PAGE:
When I became dean last summer, one area I knew I wanted to delve into immediately was technology. Artificial intelligence, machine learning, and other emerging technologies are frequent topics of conversation in the legal profession, in part because of how they are beginning to disrupt the way lawyers work. But advances like these do not just cause problems, they also create opportunities to teach, to study, and to learn. Duke Law School has been at the forefront of technological change for decades, from analyzing the internet’s impact on intellectual property and championing digital access to legal scholarship to examining the law and ethics of DNA testing and high-tech warfare and genetic manipulation. We are also part of a great research university that’s home to some of the world’s leading minds in engineering, computer science, medicine, and life sciences, and where interdisciplinary engagement is prized. And we live in a region that is a global hub of innovation and entrepreneurship in IT, biotech, clean energy, and more. Little wonder that our students graduate uniquely comfortable engaging with technology and its impact on our society.
To assess how emerging technologies might impact our teaching and research missions, I formed a Strategic Planning for Innovation and Technology Committee made up of distinguished members of our faculty. This group has already made great strides in evaluating the institutional and interdisciplinary opportunities in this realm and thinking through the sticky points of prioritization and collaboration. For example, they have explored how the Law School can leverage resources elsewhere on campus to embed instruction in data science throughout our curriculum. They’ve also looked at ways that we could be an expanded resource to other departments on the legal and ethical issues that these technologies pose to society.
A key member of the committee is Associate Clinical Professor Jeff Ward JD/LLM ’09, whom I appointed in December as our first associate dean for technology and innovation. Jeff, who directs the Duke Center on Law & Technology, is quickly developing a national profile in this sphere. He was named to the 2018 Fastcase 50 list of entrepreneurs, visionaries, and innovators in the area of law and legal technology, in part for his efforts to help law students explore new technologies and understand how they will affect the law. In his new position, he is helping me develop programs to support research and broader thought leadership on law, technology, and innovation, as well as facilitating and coordinating the development of related curriculum. He is also serving as the Law School’s primary point person to the Office of the Provost and other schools and institutes at Duke to develop collaborations for interdisciplinary research or curricular programs in law and technology.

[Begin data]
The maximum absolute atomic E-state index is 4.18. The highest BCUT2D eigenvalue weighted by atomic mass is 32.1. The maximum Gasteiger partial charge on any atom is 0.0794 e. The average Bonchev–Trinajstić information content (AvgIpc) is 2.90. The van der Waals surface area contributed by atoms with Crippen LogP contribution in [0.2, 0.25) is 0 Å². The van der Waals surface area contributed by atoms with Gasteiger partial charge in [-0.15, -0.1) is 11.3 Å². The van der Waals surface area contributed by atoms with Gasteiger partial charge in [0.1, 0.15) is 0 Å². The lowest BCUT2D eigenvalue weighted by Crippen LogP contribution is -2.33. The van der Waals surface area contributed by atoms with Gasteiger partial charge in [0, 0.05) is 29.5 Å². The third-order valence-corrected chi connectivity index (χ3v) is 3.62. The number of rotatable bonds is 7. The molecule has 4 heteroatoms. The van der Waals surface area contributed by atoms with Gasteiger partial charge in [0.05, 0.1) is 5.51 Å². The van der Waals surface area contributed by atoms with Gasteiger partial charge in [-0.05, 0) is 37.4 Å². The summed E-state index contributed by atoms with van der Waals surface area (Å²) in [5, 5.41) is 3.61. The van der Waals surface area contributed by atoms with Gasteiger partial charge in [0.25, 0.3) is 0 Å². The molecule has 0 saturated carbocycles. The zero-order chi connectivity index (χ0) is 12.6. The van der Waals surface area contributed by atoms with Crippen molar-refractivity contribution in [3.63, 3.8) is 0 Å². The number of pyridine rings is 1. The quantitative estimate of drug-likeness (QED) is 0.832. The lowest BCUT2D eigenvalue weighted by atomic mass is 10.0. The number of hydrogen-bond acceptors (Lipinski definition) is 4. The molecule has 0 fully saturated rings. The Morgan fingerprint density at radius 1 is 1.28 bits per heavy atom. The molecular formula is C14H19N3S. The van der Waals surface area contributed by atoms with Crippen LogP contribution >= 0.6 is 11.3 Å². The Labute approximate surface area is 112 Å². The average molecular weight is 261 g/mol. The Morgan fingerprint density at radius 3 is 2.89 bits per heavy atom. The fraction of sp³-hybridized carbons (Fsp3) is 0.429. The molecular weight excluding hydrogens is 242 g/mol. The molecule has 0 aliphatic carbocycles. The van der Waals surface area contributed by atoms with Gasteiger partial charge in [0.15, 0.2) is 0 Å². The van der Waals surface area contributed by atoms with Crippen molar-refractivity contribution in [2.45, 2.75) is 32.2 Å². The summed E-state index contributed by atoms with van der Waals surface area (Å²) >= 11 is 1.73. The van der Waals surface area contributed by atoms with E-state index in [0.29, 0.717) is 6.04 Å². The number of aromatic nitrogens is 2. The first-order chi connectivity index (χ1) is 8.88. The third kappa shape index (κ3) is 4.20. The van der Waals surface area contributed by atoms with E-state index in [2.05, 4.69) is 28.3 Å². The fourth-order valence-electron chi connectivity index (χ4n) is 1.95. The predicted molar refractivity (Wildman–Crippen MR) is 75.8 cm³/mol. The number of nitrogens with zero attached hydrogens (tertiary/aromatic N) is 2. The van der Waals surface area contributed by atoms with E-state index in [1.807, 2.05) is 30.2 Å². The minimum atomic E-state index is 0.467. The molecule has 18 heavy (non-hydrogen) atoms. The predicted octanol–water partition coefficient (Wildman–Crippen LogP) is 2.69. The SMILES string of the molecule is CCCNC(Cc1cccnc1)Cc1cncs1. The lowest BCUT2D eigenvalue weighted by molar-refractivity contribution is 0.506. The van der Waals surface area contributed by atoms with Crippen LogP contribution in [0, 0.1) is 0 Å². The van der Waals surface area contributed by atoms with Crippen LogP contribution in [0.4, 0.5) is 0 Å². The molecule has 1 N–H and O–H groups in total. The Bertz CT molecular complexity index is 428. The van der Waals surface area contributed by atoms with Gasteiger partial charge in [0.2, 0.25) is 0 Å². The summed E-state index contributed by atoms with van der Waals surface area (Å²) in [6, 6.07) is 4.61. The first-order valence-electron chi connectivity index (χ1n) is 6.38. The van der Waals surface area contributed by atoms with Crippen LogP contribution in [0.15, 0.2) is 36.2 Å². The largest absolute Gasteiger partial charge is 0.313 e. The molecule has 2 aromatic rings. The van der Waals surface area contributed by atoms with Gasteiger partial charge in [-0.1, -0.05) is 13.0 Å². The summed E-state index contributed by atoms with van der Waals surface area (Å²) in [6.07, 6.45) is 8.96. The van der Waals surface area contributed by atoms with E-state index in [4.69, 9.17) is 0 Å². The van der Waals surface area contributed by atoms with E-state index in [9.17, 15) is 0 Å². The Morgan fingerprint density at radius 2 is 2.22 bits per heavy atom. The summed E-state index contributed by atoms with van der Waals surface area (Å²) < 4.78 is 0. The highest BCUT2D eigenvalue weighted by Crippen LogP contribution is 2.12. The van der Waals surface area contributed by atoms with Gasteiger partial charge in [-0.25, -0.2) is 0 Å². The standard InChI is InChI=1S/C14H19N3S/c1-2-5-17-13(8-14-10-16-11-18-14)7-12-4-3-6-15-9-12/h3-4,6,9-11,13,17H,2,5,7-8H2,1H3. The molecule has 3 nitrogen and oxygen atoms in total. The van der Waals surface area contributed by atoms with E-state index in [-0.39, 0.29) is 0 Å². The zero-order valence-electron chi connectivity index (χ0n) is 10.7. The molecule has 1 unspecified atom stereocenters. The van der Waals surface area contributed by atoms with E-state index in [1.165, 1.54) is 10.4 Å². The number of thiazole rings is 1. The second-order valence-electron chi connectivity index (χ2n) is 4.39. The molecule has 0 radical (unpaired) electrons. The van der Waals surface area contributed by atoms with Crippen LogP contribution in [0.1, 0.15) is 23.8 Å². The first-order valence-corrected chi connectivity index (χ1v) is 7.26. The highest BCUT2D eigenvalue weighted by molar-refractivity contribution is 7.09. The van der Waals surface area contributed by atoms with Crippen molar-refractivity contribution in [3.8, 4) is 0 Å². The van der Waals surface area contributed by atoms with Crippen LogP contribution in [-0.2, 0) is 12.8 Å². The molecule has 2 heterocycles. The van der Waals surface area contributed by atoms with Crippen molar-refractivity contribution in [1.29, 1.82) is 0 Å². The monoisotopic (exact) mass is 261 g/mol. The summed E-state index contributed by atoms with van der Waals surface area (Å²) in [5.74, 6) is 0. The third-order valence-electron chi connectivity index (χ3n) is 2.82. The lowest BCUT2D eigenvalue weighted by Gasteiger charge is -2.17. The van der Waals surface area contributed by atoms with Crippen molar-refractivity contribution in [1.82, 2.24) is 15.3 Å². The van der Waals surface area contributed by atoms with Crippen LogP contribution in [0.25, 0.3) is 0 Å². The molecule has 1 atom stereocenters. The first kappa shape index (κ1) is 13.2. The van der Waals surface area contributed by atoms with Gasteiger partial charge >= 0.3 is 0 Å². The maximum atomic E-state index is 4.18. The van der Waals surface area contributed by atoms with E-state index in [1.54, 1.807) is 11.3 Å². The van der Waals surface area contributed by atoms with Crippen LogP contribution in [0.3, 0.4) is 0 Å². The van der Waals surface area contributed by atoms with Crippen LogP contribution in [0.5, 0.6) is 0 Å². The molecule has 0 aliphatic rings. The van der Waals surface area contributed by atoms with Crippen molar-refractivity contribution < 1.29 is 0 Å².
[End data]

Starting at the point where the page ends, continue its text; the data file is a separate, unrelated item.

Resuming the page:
I have also been working on integrating a broader range of technical expertise into our research instruction and support with Femi Cadmus, who joined the Law School in November as Archibald C. and Frances Fulk Rufty Research Professor of Law, associate dean of information services and technology, and director of the J. Michael Goodson Law Library. Our law library has long been a focal point for instruction in technology — beginning with the rigorous legal research and writing course that all 1Ls go through and also the upper-level introduction to law office technology — as well as for using technology to aid empirical research. Femi, who previously directed the library at Cornell Law School and was also a member of the 2018 Fastcase 50, has been focused on how to integrate technology into legal research and instruction throughout her 30-year career in law librarianship. One of the first items on her agenda at Duke was to hire an associate director to support the growing amount of data-driven research that our faculty and students are undertaking.
Jeff and Femi are just two of our faculty members who have emerged as thought leaders on matters of law, technology, and innovation that you will read about in two related features in this issue of Duke Law Magazine. The first frames our approach to training lawyers who have the skills to do more than just incorporate technology into their practice, but fully understand legal and regulatory frameworks applicable to emerging and often disruptive technologies and appreciate their cultural, social, and ethical implications. We aim to train visionary leaders in a world of continuing technological evolution and change, which demands creativity and interdisciplinary collaboration, and we want them to be central in establishing principles and protocols for how we build and deploy technology. The second story focuses on leadership in the area of cybersecurity and data-breach response, something virtually every lawyer will at some point confront, regardless of practice area. A data breach raises problems that generally lack traditional solutions and cut across disciplines. Our goal, again, is to ensure that our graduates emerge as wise counselors and team leaders in crafting the correct response.
This is an exciting time to be a lawyer, and an exciting time to be training lawyers. I can’t imagine a better place than Duke to be doing that.
Thank you for your friendship and support,
James B. Duke and Benjamin N. Duke Dean and Professor of Law